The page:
The Flash trailer dropped recently, and we got our first proper look at the return of Michael Keaton as Batman. There were surprises, too. We saw Ben Affleck (as both Batman and Bruce Wayne); a new Supergirl flew over the horizon; and General Zod made a – hold on. Wait, was that…? It can’t have been. Let me rewind.
Yes, I think that’s Christian Bale’s Batman vroom-vroom-ing along the streets of some besieged city. You can’t be certain, but amid all the video game movie cut-scene looking mush is something that stands out: a Batman on a motorbike, racing through an explosion.
Not to be too generous, but it even looks vaguely like a Christopher Nolan movie shot – wide and low – which instantly stands out. But it’s that bike, most of all, that invokes Bale’s Batman, and that can’t have been unintentional. Undoubtedly there are cameos still left hidden within the latest multiverse superhero movie, waiting to be unearthed, and Bale could be one of them.
The last time we saw Christian Bale’s Batman, he might have been dead. Nolan left it to the audience to decide whether or not Alfred was indulging in a fantasy, or if Bruce really had managed to secure a life of peace for himself. It was a good ending, and an ambiguous-but-satisfying conclusion to the three-movie-long internal struggle that Bale’s Bruce had been battling with. To bring him back just to scratch some nostalgia-driven itch would fundamentally undermine that conclusion.
There is a sanctity to good endings. It’s why, for example, everything subsequent to the finale of the Star Trek series The Next Generation has felt not-quite-right. The show’s finale, ‘All Good Things…’ could not have been a more perfect end to the story, and stands as one of the greatest conclusions ever delivered by a TV series. Bringing Picard back to say goodbye, again, has always felt superfluous and always will, no matter how much it pokes the part of my brain that likes seeing things it’s seen before.
While the conclusion to The Dark Knight Batman movie trilogy might not have been on quite the same level, it’s still definitive. There is closure to the story of both Bruce Wayne and Batman. His time was done, hence why there weren’t any further DC movies from Bale and Nolan. Forcing him to return, in some desperate act of cinematic necromancy like with Logan returning in Deadpool 3, wouldn’t just be disrespectful to the authorial intention of Nolan; but to the audience.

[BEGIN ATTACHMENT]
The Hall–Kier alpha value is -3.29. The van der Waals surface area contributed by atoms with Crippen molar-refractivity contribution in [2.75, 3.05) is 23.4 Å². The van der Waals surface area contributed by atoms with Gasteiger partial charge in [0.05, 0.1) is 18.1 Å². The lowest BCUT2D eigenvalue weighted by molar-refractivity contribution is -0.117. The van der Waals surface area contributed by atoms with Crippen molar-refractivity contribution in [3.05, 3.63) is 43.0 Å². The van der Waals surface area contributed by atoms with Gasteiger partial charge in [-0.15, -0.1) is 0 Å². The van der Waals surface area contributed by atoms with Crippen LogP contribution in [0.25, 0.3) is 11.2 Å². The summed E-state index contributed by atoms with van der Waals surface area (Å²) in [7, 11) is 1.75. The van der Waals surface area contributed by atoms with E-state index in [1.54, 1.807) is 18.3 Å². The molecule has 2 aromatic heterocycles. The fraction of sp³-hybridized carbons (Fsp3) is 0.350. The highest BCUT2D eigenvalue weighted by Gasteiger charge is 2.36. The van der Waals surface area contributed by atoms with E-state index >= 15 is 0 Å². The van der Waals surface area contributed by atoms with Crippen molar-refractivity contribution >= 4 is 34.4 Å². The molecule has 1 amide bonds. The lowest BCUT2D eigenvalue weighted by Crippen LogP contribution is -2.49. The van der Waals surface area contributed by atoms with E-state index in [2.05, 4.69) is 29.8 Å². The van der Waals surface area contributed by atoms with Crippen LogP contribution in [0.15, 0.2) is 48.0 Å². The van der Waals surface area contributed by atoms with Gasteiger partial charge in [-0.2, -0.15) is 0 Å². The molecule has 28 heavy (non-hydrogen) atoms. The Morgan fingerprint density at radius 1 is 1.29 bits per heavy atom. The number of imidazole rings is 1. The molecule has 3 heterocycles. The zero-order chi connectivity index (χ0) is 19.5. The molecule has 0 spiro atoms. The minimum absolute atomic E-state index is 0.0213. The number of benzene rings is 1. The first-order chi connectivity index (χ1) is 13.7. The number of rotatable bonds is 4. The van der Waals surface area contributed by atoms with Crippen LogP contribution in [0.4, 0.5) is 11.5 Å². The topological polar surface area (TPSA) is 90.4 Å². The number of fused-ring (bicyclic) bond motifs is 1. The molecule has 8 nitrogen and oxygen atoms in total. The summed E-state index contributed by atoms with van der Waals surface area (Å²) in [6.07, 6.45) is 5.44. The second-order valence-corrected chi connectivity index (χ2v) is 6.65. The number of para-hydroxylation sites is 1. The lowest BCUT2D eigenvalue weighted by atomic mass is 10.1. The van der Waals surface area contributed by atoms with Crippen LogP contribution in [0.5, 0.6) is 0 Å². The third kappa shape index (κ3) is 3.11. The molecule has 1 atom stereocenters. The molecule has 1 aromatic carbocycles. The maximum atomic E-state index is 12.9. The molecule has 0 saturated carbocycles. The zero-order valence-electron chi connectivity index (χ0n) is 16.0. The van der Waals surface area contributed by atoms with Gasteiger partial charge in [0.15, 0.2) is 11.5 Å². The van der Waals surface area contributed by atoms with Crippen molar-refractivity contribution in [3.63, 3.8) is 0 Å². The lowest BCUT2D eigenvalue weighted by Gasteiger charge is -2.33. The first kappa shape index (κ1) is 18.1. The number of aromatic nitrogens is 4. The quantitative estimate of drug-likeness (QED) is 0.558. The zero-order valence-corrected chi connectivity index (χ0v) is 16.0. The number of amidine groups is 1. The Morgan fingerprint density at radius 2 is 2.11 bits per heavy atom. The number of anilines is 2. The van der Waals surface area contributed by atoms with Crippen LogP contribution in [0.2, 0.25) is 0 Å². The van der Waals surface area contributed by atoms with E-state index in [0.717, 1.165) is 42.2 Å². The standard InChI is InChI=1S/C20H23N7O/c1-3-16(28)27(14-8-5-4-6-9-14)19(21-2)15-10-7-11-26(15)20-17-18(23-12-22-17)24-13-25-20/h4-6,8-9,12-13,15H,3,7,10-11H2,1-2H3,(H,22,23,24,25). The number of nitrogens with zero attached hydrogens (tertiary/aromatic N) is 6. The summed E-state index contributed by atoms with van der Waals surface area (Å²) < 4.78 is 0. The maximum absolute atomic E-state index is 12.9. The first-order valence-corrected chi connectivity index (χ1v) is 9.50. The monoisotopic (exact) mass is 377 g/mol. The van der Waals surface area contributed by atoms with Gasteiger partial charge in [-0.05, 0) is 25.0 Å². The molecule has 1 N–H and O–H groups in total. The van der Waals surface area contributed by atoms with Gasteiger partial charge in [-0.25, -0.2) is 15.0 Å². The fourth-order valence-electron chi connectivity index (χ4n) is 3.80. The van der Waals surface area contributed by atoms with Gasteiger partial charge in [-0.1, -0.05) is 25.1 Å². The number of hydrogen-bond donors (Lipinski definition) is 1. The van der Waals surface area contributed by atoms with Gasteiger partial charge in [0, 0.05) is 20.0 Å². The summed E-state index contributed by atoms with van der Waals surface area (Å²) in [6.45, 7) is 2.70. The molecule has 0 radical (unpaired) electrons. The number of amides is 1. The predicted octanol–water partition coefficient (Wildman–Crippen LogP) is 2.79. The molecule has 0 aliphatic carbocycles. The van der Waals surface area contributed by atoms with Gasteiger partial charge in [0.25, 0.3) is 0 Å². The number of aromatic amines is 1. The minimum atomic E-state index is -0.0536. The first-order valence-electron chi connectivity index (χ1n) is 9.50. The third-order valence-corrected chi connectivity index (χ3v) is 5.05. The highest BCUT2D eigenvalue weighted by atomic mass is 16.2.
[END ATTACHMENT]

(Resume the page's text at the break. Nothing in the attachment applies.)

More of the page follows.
The very worst thing about the glut of multiverse content right now (which is only really an opaque attempt to cash in on nostalgia) is that they are made not to serve the internal progression of the stories, but to delight the external audience. When you create something for your audience, rather than for the act of creation itself, you end up with a Star Wars movie like The Rise of Skywalker. And nobody wants another The Rise of Skywalker.
Multiverse stories that bring back characters whose stories are done are inherently destructive. They fiddle with and unpick endings that have been carefully crafted with love and care. And for what? So that, in one transitory moment, the audience can gasp with delight at seeing something they recognise, and by extension, return to the past? Can that really justify the unwinding of a complete and fulfilling emotional journey, as with The Dark Knight trilogy?
Strong conclusions are rare, so in the instances where they rear their heads they deserve to be preserved. To do otherwise is to show that you view cinema as – in Martin Scorsese’s words – a rollercoaster rather than an art form.
Mark Twain said, “There is no such thing as a new idea.” But bringing back Bale’s Bruce Wayne really would be scraping the bottom of the barrel, and a new low for nostalgia-content.
For more on the DCU, check out our guide to Chapter 1: Gods and Monsters, which includes the Superman: Legacy release date. Or, take a look at the Aquaman 2 release date, and our guide to the Joker 2 release date. Alternatively, check out our ranking of the Batman actors.